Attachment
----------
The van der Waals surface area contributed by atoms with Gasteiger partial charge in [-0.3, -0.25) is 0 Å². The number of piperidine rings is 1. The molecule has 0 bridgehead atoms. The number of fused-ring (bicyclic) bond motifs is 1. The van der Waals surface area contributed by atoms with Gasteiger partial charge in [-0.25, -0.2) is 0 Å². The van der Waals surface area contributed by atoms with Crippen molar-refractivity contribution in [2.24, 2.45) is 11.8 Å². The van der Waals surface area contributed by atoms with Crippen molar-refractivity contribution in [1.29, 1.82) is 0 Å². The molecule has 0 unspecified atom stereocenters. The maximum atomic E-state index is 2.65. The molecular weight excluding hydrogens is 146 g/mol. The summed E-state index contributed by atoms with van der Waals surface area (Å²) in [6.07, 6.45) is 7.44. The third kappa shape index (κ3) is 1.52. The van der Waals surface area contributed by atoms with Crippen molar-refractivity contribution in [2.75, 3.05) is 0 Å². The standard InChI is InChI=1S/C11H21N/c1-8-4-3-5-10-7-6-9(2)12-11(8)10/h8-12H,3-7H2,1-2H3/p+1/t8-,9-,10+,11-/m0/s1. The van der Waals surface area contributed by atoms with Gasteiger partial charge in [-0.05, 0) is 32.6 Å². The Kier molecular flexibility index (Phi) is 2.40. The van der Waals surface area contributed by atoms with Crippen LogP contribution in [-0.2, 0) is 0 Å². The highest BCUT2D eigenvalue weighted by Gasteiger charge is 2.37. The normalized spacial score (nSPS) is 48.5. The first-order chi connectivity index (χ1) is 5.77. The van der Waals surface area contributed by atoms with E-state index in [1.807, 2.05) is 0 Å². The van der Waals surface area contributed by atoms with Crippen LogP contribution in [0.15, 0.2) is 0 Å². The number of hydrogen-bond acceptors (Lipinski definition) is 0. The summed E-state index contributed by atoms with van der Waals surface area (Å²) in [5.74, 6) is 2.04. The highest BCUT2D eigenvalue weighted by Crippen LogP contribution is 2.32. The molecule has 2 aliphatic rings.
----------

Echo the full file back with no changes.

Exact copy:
The van der Waals surface area contributed by atoms with Gasteiger partial charge in [-0.3, -0.25) is 0 Å². The number of piperidine rings is 1. The molecule has 0 bridgehead atoms. The number of fused-ring (bicyclic) bond motifs is 1. The van der Waals surface area contributed by atoms with Gasteiger partial charge in [-0.25, -0.2) is 0 Å². The van der Waals surface area contributed by atoms with Crippen molar-refractivity contribution in [2.24, 2.45) is 11.8 Å². The van der Waals surface area contributed by atoms with Crippen molar-refractivity contribution in [1.29, 1.82) is 0 Å². The molecule has 0 unspecified atom stereocenters. The maximum atomic E-state index is 2.65. The molecular weight excluding hydrogens is 146 g/mol. The summed E-state index contributed by atoms with van der Waals surface area (Å²) in [6.07, 6.45) is 7.44. The third kappa shape index (κ3) is 1.52. The van der Waals surface area contributed by atoms with Crippen molar-refractivity contribution in [2.75, 3.05) is 0 Å². The standard InChI is InChI=1S/C11H21N/c1-8-4-3-5-10-7-6-9(2)12-11(8)10/h8-12H,3-7H2,1-2H3/p+1/t8-,9-,10+,11-/m0/s1. The van der Waals surface area contributed by atoms with Gasteiger partial charge in [-0.05, 0) is 32.6 Å². The Kier molecular flexibility index (Phi) is 2.40. The van der Waals surface area contributed by atoms with Crippen LogP contribution in [-0.2, 0) is 0 Å². The highest BCUT2D eigenvalue weighted by Gasteiger charge is 2.37. The normalized spacial score (nSPS) is 48.5. The first-order chi connectivity index (χ1) is 5.77. The van der Waals surface area contributed by atoms with E-state index in [1.807, 2.05) is 0 Å². The van der Waals surface area contributed by atoms with Crippen LogP contribution in [0.15, 0.2) is 0 Å². The number of hydrogen-bond acceptors (Lipinski definition) is 0. The summed E-state index contributed by atoms with van der Waals surface area (Å²) in [5.74, 6) is 2.04. The highest BCUT2D eigenvalue weighted by Crippen LogP contribution is 2.32. The molecule has 2 aliphatic rings.